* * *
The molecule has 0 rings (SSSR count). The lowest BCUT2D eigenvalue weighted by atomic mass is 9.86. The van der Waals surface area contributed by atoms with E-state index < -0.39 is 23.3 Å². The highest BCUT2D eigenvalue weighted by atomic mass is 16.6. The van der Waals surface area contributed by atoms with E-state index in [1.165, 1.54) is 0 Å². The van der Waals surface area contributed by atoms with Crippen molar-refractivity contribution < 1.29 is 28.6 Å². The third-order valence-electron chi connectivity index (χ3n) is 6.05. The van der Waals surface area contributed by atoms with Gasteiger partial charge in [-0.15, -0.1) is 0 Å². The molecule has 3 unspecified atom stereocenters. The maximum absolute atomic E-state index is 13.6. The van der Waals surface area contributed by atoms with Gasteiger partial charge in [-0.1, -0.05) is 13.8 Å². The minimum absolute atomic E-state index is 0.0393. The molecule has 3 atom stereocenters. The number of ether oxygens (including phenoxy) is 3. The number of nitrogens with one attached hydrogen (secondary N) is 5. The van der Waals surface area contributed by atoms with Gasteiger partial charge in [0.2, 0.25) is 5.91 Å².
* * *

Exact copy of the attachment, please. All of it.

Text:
The molecule has 0 rings (SSSR count). The lowest BCUT2D eigenvalue weighted by atomic mass is 9.86. The van der Waals surface area contributed by atoms with E-state index < -0.39 is 23.3 Å². The highest BCUT2D eigenvalue weighted by atomic mass is 16.6. The van der Waals surface area contributed by atoms with E-state index in [1.165, 1.54) is 0 Å². The van der Waals surface area contributed by atoms with Crippen molar-refractivity contribution < 1.29 is 28.6 Å². The third-order valence-electron chi connectivity index (χ3n) is 6.05. The van der Waals surface area contributed by atoms with Gasteiger partial charge in [-0.15, -0.1) is 0 Å². The molecule has 3 unspecified atom stereocenters. The maximum absolute atomic E-state index is 13.6. The van der Waals surface area contributed by atoms with Gasteiger partial charge in [-0.1, -0.05) is 13.8 Å². The minimum absolute atomic E-state index is 0.0393. The molecule has 3 atom stereocenters. The number of ether oxygens (including phenoxy) is 3. The number of nitrogens with one attached hydrogen (secondary N) is 5. The van der Waals surface area contributed by atoms with Gasteiger partial charge in [0.2, 0.25) is 5.91 Å².